For all of these reasons, we've evolved with two ears. That's why, for those with a binaural hearing loss, two hearing aids are often recommended.


Why are hearing aids so costly?

Improving your hearing and adding to your quality of life is hard to put a price tag on.

While it might seem odd, it's not really what's inside the piece of plastic that you're paying for - it's how well the hearing aid improves your quality of life. The real value is what it's worth to be able to fully engage in your relationships, work, and the activities you enjoy.

You may also want to think about what you value most in terms of a hearing aid's features and benefits. How important is vanity? How important is the latest technology? The equation of price will depend somewhat on your priorities - and it's different for everyone.

Typically, costs reflect the amount of research and development that has gone into the product, as well as the quality of the components, with the smallest, most technologically advanced aids at the higher end of the pricing spectrum. However, you can also get hearing aids that still provide excellent benefits, while being modestly priced.

Pricing may include services, such as the testing, making of the earmold impression, fitting of the aid, and follow-up care and service. In addition, most hearing aids come with a warranty and return guarantee.



Interacting with Friends with Hearing Loss

Here are some general pointers to consider when talking to someone with a hearing loss

  • Wave or touch a person’s shoulder to draw his/her attention. You don’t have to make a big gesture - a small movement of the hand is usually enough. Waving in someone’s face is considered rude.
  • Make and keep eye contact with the person – breaking eye contact may indicate the conversation is over.
  • If you are in a noisy environment, see if you can move to a quiet spot.
  • Ensure that you stand in a well lit area. It is easier for them to read your lips / facial expressions.
  • Be patient when either you or the person experiencing hearing loss have difficulty in understanding or getting the message across.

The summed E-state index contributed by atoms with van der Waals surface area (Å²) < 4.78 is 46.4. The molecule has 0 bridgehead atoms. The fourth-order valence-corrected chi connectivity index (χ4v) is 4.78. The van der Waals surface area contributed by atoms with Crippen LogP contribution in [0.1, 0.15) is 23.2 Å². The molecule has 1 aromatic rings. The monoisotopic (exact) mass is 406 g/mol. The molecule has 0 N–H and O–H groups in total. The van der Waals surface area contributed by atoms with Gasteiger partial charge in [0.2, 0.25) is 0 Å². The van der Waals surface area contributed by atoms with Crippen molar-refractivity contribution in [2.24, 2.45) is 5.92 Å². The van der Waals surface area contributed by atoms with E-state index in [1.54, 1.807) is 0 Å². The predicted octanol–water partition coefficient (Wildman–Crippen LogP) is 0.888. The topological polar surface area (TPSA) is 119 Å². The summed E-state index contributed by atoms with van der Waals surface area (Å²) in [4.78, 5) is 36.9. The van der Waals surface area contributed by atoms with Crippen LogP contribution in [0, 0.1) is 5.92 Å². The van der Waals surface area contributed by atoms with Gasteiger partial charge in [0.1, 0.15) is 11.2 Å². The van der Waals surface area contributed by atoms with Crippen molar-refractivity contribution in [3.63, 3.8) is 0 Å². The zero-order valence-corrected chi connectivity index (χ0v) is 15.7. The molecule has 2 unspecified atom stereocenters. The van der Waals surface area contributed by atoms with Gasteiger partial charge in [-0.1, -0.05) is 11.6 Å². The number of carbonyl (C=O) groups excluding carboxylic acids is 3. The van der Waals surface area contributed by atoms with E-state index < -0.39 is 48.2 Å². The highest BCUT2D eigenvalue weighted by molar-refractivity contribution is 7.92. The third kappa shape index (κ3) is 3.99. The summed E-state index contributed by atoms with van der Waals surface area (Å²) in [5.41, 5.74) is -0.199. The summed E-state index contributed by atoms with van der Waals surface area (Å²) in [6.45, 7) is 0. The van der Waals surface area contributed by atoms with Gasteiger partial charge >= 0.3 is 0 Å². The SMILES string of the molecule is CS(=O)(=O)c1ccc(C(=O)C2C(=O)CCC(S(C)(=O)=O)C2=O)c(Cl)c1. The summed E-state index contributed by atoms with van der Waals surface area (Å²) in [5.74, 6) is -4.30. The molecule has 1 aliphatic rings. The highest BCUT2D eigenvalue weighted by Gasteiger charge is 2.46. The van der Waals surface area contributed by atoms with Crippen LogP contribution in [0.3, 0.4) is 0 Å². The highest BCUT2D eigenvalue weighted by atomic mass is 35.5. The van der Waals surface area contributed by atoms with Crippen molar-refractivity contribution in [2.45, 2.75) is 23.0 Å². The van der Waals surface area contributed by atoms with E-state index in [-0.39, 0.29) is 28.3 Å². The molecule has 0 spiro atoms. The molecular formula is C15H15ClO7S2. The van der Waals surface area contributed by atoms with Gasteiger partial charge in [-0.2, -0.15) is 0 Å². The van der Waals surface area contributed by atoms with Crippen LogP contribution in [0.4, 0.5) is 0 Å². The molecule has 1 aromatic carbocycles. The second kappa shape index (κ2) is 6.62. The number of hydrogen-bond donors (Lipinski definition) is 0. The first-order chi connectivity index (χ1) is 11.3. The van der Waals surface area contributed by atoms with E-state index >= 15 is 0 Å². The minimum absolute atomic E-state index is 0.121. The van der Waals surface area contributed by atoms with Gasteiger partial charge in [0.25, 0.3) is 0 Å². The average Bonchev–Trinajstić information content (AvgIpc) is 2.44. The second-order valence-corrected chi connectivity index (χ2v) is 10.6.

• Rephrase, rather than repeat sentences that the person does not understand.
  • Speak clearly so that the person can see and read your lips. Speech reading is made more difficult if you chew gum or something obscures your face and mouth.
  • Use your regular tone of voice when having a conversation, unless the person tells you otherwise.
  • Use facial expressions to correspond with the topic and mood discussion. A good old pen and paper can also help when either of you have a hard time understanding.
  • Use basic signs to support what you are saying, like pointing in a direction or waving goodbye.
  • Make sure only one person is speaking at a time.


Communication strategies for those who wear Hearing aids

Knowing what to do is the key to managing your hearing loss.

  • Use your hearing aids all day, every day
  • Move to a quiet place to talk if at all possible
  • Make sure you have good lighting. It will help with speech reading and facial cues
  • Try to avoid “other room” syndrome. Make sure the person you are speaking with is in the same room as you are and they are talking and looking at you, not with their back turned
  • On the phone, repeat the information back to the speaker to make sure you have it right, especially phone numbers and addresses
  • Sit closest to those you wish to speak with
  • Ask people to speak slowly and to look at you while speaking
  • Ask people to speak to you in a normal tone
  • In a restaurant – sit in a booth, not close to the kitchen or windows
  • Do not bluff and nod as if you understand something when you don’t. Ask questions, make sure you understand what is being said. Be honest and open about your hearing loss
  • Use assistive listening devices if necessary. This may include closed captioning on your television, an amplifier on your phone, signaling devices or a FM or infrared device
  • Make the best of the hearing you have and remember to keep your sense of humor

The Solution: Hearing Aids